A lively panel discussion at the recent Hypermobility 2020 virtual conference concluded that vehicle dealerships will still have important roles to play in the rapidly changing global mobility environment.
“We are already changing the way we do business and I see a downsizing of showrooms but there is still a need by many customers to interact with a person in the final stages of purchasing a vehicle, even though a great deal of initial research has been conducted online,” explained Mark Dommisse, the Chairperson of the National Automobile Dealers’ Association (NADA).
“Buyers today have a choice of 49 vehicle brands in South Africa and they don’t want to make the wrong decision, so they still like to discuss the pros and cons of the vehicle and the deal offered with a sales executive.
“We see our customer base as our most important intellectual property and have heightened our efforts to further improve customer relationship management (CRM). We also believe that dealerships, especially those in rural areas, play a big role in the life of their communities, which remains important even in these changing times,” added Dommisse.
The NADA Chairperson went on to say that as sales fall and fewer vehicles are serviced dealers must look at other revenue streams, such as selling tyres, and providing quick service for clutch and shock absorber replacements, as well as brake system servicing to compete with external service providers and generate cashflow for the dealership.
“Dealers must think less about survival and rather concentrate on planning for the future,” concluded Dommisse.
George Mienie, the CEO of AutoTrader, the largest digital automotive trading platform in South Africa, and Faizal Mkhize, Head of ABSA Vehicle and Asset Finance were also members of this discussion panel, which had Gary Scott, CEO, of Kia Motors SA, as its host, and had Mobility Transformation as its topic.
Mienie, whose business is driven by data, says his team saw vastly different search patterns for cars taking place during the various stages of lockdown.
“Night owls were busy in the late hours and at one stage we were getting more people searching at midnight than at 9 o’clock the next morning. The number of people searching for cars during lockdown was 50% higher than pre-COVID-19,” explained Mienie. “In addition, the main vehicles being searched for during the lockdown were Volkswagen Polos and Vivos, while in November it switched to the Toyota Hilux bakkie.”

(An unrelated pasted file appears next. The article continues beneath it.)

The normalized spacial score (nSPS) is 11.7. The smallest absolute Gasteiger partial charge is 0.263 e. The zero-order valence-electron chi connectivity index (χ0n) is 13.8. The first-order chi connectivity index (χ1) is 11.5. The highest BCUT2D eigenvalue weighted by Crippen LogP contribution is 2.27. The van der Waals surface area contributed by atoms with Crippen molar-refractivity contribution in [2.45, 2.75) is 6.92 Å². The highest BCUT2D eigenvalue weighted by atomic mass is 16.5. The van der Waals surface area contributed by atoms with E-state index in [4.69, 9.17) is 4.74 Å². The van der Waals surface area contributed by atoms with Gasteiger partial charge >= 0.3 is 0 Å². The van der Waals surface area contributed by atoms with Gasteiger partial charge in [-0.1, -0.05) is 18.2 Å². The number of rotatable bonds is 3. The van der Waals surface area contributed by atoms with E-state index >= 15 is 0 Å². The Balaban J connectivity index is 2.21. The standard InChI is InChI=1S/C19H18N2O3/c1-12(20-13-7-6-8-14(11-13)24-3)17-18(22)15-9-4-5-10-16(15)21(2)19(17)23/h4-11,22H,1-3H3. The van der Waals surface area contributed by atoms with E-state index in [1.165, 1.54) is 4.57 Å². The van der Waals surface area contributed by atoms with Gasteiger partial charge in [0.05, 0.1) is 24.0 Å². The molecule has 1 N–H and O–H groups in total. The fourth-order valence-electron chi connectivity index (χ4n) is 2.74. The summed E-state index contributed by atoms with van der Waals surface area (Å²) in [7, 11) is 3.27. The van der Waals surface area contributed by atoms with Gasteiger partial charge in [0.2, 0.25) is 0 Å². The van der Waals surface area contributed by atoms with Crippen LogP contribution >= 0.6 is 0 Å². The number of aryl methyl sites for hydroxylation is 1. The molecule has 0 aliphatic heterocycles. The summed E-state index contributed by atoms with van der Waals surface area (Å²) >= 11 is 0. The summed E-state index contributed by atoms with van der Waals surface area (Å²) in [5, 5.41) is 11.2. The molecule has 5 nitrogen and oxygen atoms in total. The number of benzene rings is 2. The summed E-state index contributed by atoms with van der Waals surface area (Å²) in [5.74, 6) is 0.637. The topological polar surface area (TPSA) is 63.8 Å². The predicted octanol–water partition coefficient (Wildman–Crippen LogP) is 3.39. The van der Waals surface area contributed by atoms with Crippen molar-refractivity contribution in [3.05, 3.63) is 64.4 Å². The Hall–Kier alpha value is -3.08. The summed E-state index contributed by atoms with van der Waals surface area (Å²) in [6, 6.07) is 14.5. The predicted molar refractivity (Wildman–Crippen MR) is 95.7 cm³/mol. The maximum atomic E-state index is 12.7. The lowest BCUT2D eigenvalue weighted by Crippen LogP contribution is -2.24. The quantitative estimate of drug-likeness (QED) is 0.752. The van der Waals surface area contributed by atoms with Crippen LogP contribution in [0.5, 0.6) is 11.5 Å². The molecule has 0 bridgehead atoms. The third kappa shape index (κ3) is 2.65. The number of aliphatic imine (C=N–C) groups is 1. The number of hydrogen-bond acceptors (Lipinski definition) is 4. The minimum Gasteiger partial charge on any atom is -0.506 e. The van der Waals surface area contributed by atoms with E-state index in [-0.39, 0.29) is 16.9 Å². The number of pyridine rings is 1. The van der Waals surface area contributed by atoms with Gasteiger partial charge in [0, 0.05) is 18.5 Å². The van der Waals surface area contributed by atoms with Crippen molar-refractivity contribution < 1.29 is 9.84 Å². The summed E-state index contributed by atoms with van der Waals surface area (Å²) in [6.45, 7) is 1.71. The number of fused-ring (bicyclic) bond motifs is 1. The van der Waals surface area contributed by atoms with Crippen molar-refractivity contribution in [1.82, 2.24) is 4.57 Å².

Faizal Mkhize said that although more consumers are using various websites as sources of research they still go to the finance and insurances representatives at a dealership to finalise their deals. He explained that many went through the pre-approval process but used this mainly as a tool to assess their credit rating and to see how much they could spend on a new vehicle.
“We still get about 80% of our business through our business flow from the dealers’ floors, but realise that we need to make the paperwork necessary for obtaining a loan or lease as easy and simple to complete as possible, while the F&I representatives play an important role in ensuring financial compliance with the purchasing and financing processes,” added Mkhize.
Mienie was also the facilitator of a workshop that considered whether South Africa is ready for future mobility and what the obstacles may be in the future of mobility locally.
“Data is our roadmap for the future, and we conduct comprehensive surveys on an ongoing basis to assess the way the market is moving and how the mindset of a buyer is changing,” said Mienie. “We are very aware of the current high demand for good used cars, but this is not sustainable in the light of the low rate of new vehicle sales. Dealers are all complaining about a lack of good, sellable stock.”
Mienie made an interesting observation just before South Africa went into its first lockdown. He says the number of searches in the 26 days before shutdown fell by almost half which he says was probably due to people actually going out to panic buy a new or used car and no longer surfing the web. The number of searches increased once the first, hard lockdown was enforced.
The AutoTrader CEO says an odd trend emerged during lockdown and this was a 10-fold increase in searches for armoured vehicles. All the consumer behaviour changes have been documented and made available to the public for free on this link.
For media related queries, please contact:
Amanda Dube | Marketing Manager Amanda.email@example.com | +27 (0) 10 599 6170